Southworth said spying is just one goal when an abuser uses high-tech tools. The other is isolation. In a traditional abusive situation, a spouse or lover will slowly cut off the victim from the outside world, discouraging interaction with friends and family. In extreme cases, the couple will actually move far away from family and friends, making e-mail and Web access the only remaining tie to other relationships and normalcy.
"The reason they do this is to maintain power and control," Southworth said.
The tactics are effective, as Leah learned quickly when she could no longer e-mail friends.
Several research projects have shown that the most dangerous time for an abused spouse comes when the victim considers leaving or ending the relationship. There is real danger that the violence will escalate then, Southworth said. Technology can genuinely endanger victims at this point.
"With spyware, if the victim is thinking about leaving, all that is captured. If the victim looks for plane tickets, shelters, a new apartment, it all shows up in the computer logs," she said. Given the prevalence of spying software, the agency now advises anyone in an abusive relationship not to use their home computer for these kinds of tasks. Instead, they should go to a public library or a friend's house and use their computer for research, Southworth said.
Spyware difficult to spot
Hiep Dang, a security researcher from McAfee who will offer a presentation on technical aspects of spyware at the domestic violence conference, said some people mistakenly believe they can find spyware when it's installed on their computers.
"The programs can run in stealth mode undetected," he said. "They make it very difficult to find these applications on a machine."
McAfee's antivirus product will detect and disable most spouse-spyware programs, as will several other antivirus products, but anyone with physical access to the computer can disable and bypass the security software fairly easily.
Separation makes it easier for victims to keep their computers clean of spyware, but it's no guarantee that technology can't be used against them. Long after Leah had left her husband, he was still trying to track her.
Two years ago, knowing that Leah had grown cautious about using her computer, he sent an electronic greeting card laced with spyware software to Leah's mother. She didn't fall for the trick, but the incident served as a reminder that Leah must still be wary of the kinds of things her former lover might do.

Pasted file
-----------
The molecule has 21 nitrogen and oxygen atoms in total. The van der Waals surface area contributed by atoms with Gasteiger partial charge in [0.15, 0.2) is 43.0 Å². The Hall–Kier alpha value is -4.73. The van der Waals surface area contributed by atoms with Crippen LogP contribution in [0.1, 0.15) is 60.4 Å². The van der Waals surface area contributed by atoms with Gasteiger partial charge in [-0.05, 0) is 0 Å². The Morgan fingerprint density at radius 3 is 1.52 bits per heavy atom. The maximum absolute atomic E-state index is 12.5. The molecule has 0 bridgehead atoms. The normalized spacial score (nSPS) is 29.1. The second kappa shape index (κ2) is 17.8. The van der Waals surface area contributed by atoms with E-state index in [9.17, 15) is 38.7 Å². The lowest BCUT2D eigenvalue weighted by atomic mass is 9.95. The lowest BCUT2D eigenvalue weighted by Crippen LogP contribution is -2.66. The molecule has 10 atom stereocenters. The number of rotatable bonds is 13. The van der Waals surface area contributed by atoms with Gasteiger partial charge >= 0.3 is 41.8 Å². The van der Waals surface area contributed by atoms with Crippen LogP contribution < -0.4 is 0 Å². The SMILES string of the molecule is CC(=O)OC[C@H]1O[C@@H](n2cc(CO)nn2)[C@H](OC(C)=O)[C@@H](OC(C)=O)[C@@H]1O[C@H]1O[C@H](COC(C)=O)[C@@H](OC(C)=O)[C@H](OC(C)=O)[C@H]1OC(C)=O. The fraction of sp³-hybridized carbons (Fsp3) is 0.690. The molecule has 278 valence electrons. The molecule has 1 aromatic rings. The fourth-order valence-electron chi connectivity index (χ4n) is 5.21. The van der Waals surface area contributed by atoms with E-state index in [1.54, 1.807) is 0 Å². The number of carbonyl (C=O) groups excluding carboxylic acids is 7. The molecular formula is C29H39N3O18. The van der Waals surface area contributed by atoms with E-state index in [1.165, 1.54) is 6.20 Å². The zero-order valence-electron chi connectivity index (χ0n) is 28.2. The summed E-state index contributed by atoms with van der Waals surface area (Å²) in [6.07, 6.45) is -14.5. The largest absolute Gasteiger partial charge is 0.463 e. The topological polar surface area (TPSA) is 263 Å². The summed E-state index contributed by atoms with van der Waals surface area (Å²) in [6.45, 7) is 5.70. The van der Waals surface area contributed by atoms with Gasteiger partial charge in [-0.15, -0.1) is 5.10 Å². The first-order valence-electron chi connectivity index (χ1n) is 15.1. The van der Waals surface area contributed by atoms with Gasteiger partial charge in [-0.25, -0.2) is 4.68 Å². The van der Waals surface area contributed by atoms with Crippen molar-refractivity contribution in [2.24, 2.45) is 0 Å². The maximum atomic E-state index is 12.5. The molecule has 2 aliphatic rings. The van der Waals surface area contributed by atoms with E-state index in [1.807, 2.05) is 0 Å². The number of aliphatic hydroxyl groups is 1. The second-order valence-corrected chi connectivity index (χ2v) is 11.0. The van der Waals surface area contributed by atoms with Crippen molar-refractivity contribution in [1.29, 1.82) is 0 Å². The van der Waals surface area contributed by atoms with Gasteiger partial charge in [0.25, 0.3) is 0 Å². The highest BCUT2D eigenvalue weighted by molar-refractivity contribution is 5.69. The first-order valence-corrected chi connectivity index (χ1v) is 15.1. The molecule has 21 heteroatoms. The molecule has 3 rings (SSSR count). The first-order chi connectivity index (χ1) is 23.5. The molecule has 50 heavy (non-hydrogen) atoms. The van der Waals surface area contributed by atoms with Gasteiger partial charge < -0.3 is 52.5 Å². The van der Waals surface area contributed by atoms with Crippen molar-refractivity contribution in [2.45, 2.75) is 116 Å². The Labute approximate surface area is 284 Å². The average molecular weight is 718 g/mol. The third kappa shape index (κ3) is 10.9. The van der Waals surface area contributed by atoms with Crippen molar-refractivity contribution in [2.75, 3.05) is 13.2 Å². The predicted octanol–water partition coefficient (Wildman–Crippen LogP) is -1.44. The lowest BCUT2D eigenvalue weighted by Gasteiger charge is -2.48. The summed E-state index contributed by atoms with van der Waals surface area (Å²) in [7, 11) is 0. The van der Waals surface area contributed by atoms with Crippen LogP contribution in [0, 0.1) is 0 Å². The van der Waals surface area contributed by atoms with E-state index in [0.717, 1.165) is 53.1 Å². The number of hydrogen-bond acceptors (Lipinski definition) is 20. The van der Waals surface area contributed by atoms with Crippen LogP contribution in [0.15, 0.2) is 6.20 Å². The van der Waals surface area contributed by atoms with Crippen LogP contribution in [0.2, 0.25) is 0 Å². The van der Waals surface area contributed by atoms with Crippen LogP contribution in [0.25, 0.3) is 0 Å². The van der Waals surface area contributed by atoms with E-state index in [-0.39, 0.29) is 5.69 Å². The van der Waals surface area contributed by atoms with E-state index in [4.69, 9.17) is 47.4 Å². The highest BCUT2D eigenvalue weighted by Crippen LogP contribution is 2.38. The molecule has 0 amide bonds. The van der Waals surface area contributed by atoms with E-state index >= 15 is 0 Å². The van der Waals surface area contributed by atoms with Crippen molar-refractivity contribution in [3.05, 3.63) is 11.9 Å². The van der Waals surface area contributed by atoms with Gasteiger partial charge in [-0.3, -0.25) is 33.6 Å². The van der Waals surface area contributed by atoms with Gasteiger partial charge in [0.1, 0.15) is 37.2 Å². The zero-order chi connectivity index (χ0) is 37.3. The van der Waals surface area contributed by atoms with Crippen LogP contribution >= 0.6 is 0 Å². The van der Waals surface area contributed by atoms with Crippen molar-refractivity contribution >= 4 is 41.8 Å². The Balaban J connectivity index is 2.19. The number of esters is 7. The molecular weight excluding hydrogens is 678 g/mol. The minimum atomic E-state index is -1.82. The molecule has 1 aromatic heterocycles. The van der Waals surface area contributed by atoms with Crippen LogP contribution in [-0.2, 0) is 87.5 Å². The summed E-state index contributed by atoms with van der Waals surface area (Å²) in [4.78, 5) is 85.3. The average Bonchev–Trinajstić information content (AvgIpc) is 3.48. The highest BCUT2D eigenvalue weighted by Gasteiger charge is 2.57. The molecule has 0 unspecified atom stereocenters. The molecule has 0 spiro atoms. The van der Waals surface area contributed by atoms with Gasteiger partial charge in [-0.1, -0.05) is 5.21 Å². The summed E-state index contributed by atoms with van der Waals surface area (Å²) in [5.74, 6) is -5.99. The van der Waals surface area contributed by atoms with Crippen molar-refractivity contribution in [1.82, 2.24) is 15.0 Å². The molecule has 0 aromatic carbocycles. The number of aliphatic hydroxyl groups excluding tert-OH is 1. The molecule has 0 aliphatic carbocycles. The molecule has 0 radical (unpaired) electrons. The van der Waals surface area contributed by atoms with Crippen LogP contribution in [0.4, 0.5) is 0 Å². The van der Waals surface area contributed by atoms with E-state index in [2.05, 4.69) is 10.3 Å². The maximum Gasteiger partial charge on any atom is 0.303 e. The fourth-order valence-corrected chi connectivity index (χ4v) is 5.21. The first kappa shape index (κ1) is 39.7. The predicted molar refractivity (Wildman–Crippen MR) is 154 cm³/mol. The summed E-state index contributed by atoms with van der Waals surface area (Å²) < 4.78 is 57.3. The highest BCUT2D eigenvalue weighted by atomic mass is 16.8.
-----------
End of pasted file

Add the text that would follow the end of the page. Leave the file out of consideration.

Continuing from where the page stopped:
'Always going to be a battle'
Leah has 5-year-old and 7-year-old daughters, and must constantly remind schools and social groups not to put the girls' pictures or names on Web pages her ex-husband could easily find.
"There's always going to be a battle around technology and safety for us," she said.
Southworth is quick to point out that technology tools are not the cause of abuse, and said she doesn't believe they contribute to an escalation in violence.
"Twenty years ago, abusers checked auto odometers to keep track of spouses. We've had phone tapping for decades," she said.
Leah's not so sure.
"There were more tactics used to stalk me because of technology. I was directly punished because of these things. I was bleeding and black and blue because of a technology (device) he had used," she said. "I love using e-mail, I love my cell phone. There are all these great things about technology, but for someone in my position there's so many downfalls to it all that people are just are not aware of.
"If there was no that technology, my past and present would have been easier and my future (would) be easier," she said.
*Anyone in a bad relationship should not use their home computer -- or any computer that an abuser has physical access to -- for research. Use a computer in a public location to find information on shelters or to communicate with friends.
*Updated antivirus software will generally detect the presence of spyware, but only if it is configured properly. Victims who leave an abusive situation and get a new computer should keep software updated and be very wary of unexpected e-mails or electronic greeting cards.
*The National Network to End Domestic Violence has much more information available on its Web site.